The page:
David J. D’Angelo is a Champlain College alumni from the graduating class of 2012 who has been involved in entrepreneurial projects with companies including Somu Energy, Nanosynth Materials & Sensors, Data Mural, Intellectual Asset Partners, International Rescue Committee, United Nations, US State Department, US Homeland Security, Social Enterprise Greenhouse and Catholic Charities Migration & Refugee Services. Currently he resides in Salt Lake City, Utah, and is the founder of Somu Energy as well as the Entrepreneur in Residence at Intellectual Asset Partners. However, six years ago in the fall of 2010, he was just a third year Criminal Justice major from Ludlow, Massachusetts, arriving in Dublin for his first true abroad experience. I had the pleasure of interviewing David to get some insight on how studying abroad launched him into the successful life he leads today.
Q: What made you decide to go to Dublin? Did the trip live up to that expectation?
A: Early on in my undergraduate years, I felt challenged by the identity discovery process. I was pursuing a major that didn’t feel like the right fit. I was still figuring out who I was and who I aspired to be. And, at the time, I felt like a major change, like studying abroad, might propel me into discovering more about myself and the direction I wanted to take my academics and career. This was a chance to connect the dots. It was a chance to throw myself against the vulnerability of being in a new place, in order to understand more about myself. It was an opportunity to adventure and explore and find my purpose.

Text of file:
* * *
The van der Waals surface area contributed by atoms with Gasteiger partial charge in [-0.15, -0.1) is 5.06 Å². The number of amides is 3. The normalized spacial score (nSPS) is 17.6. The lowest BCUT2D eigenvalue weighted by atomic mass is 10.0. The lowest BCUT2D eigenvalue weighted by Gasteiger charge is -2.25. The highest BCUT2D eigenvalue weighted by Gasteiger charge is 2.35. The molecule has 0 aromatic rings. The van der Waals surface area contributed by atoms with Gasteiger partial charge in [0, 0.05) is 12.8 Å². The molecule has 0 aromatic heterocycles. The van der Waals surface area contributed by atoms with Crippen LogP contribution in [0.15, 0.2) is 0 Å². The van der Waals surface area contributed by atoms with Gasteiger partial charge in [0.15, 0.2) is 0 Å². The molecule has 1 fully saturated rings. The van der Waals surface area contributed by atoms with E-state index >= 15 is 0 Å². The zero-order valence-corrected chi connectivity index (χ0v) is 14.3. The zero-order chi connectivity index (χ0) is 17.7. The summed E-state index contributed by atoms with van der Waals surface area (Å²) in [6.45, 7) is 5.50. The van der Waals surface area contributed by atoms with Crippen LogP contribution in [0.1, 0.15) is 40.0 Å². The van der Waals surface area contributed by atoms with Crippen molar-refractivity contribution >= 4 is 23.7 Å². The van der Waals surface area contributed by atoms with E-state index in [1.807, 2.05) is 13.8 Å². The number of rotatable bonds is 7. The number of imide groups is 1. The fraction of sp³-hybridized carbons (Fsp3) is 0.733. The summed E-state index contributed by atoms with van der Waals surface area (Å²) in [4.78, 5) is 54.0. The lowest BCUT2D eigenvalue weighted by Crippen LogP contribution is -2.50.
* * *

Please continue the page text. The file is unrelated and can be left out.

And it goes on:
A few close friends had already decided to commit to a semester abroad in Dublin. They were the ones who motivated me to seek out the experience in the first place. Without their push, I doubt I would have ever stepped foot into Ireland. And, thank god I did.
Going to Dublin was the best decision I ever made. It helped me feel comfortable when faced with the unfamiliar which later gave me the confidence to do things such as study in Thailand and launch a social venture in Nepal. Dublin was the first step of international exposure that I took, and it has since fueled my desire to see more of the world.
Q: What were some of your apprehensions or ‘Big Unknowns’ before you came abroad?
A: Looking back, I certainly had my apprehensions. I questioned whether I would be ready for the change. I questioned if the change was worth leaving my comfortable routine. There were people in my life that questioned the value of the experience I would have in Dublin. They would confront me and say “but why can’t you do that here in the United States?”. At the time, I couldn’t confidently convey the value, because I had never experienced it for myself. I trusted my intuition, and trusting my intuition ended up paying off in meaningful ways. You never know what it is going to be like until you get there. Now, I make sure that I always go into a new experience with optimism and trust that things are going to work out. And, usually they do. Continue reading